Urban sustainability transformation needs active integration of passive and active sensing

Geospatial sensing systems are unconsciously steering the development of our cities. We propose a new concept to harness these sensing systems to support urban transformation towards sustainability.
Published in Sustainability
Urban sustainability transformation needs active integration of passive and active sensing

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Recent years have seen a massive development of sensors, from Earth Observation and geospatial mobile big data to sensing systems allowing to capture and monitor human presence, action and even intention. While these sensing systems promise many new opportunities to drive urban transformation towards sustainability, they are forecasted to escalate data-driven decision-making. We thus asked ourselves: How can we harness these sensing systems to steer urban transformation towards sustainability?

Drawing on four global urban case examples, we conceptualized the interactions between various types of sensing systems and highlighted their risks and benefits for stakeholders. We observed that, when there is a two-way dialogue between passive and active sensing, goals are negotiated and knowledge is co-produced between the sensing systems, supporting a value-driven informed navigation towards sustainability. Co-design and co-production can however end in lock-ins when current pathways are not transcended, especially when governance systems, mindsets and urban infrastructures are rigid and create path dependencies.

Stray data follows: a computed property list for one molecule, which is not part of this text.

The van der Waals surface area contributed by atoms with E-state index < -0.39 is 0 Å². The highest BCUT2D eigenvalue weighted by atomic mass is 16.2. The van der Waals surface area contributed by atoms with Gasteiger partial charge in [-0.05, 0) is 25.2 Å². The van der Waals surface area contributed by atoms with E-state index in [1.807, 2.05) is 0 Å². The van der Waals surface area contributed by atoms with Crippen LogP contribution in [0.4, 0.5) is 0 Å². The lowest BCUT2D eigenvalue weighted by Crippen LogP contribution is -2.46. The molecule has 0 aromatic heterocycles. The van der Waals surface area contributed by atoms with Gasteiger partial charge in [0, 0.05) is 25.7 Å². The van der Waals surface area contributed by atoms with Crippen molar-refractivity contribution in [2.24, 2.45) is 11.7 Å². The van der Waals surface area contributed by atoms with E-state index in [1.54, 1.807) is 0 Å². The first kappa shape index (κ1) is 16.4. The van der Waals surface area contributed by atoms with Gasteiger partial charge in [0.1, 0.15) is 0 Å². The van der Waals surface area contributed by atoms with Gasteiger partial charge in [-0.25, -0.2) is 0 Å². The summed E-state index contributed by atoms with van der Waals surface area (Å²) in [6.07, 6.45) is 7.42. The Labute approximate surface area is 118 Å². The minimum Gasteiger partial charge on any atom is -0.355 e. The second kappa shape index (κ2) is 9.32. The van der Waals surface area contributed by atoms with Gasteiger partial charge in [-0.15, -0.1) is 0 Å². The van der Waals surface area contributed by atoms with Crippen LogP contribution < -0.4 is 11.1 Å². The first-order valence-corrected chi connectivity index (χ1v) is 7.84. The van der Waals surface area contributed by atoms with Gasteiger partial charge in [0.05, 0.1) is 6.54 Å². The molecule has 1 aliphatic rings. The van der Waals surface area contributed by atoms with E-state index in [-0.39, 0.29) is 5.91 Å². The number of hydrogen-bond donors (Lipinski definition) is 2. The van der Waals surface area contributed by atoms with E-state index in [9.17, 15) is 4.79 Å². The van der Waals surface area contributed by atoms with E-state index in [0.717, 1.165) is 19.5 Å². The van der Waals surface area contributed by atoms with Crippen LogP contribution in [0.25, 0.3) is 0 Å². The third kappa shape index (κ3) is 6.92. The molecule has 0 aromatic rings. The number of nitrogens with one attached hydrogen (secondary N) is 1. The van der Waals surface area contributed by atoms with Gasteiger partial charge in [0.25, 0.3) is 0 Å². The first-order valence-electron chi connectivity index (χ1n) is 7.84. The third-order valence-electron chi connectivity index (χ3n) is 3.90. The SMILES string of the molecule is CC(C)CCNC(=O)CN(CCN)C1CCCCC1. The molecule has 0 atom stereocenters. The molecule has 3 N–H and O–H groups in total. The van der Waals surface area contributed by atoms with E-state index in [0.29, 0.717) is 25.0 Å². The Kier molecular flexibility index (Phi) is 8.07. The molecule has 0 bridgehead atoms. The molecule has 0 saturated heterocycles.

A The active and passive sensing in isolation; B how active and passive sensing can be combined across the spheres of transformation (practical, political, personal) through the actions of eliciting, diagnosing, explaining, and predicting.

Integrating passive and active sensing thus calls for new modes of governance, dynamically integrating data flows to facilitate the formation of shared values and agreement on preferred actions. The case examples showed that voluntary engagement of local communities combined with automated mapping methods could offer cost-efficient ways to harness the sensing systems. We however have to account for data biases and issues of representation and exclusion in such sensing processes. Social and spatial injustice can be created by inequitable distribution of sensors across the area at stake, reduced modularity and reduced interconnectedness through highly connected systems. This requires active engagement to tackle the politics of sensing processes to avoid replicating existing power asymmetries. An active participation of the data users to determine semantics and ontology of the data is essential to communicate uncertainties and develop adaptive solutions. In particular, data collected by active sensing need to be coupled with informed consent and protected or anonymized to ensure privacy.

LiDAR scan of Zurich (Matthias Vollmer, ETH Zurich)

In summary, an iterative loop between passive and active sensing will need to be complemented by open accessibility to data and an active participation of data users in the choice of data products and related sensors. Information flow from active and passive sensing will need to be carefully coupled with existing urban planning and other decision-making processes in order to foster new understandings of choices, which can be made by citizens, planners and corporate stakeholders to facilitate transformations toward urban sustainability.


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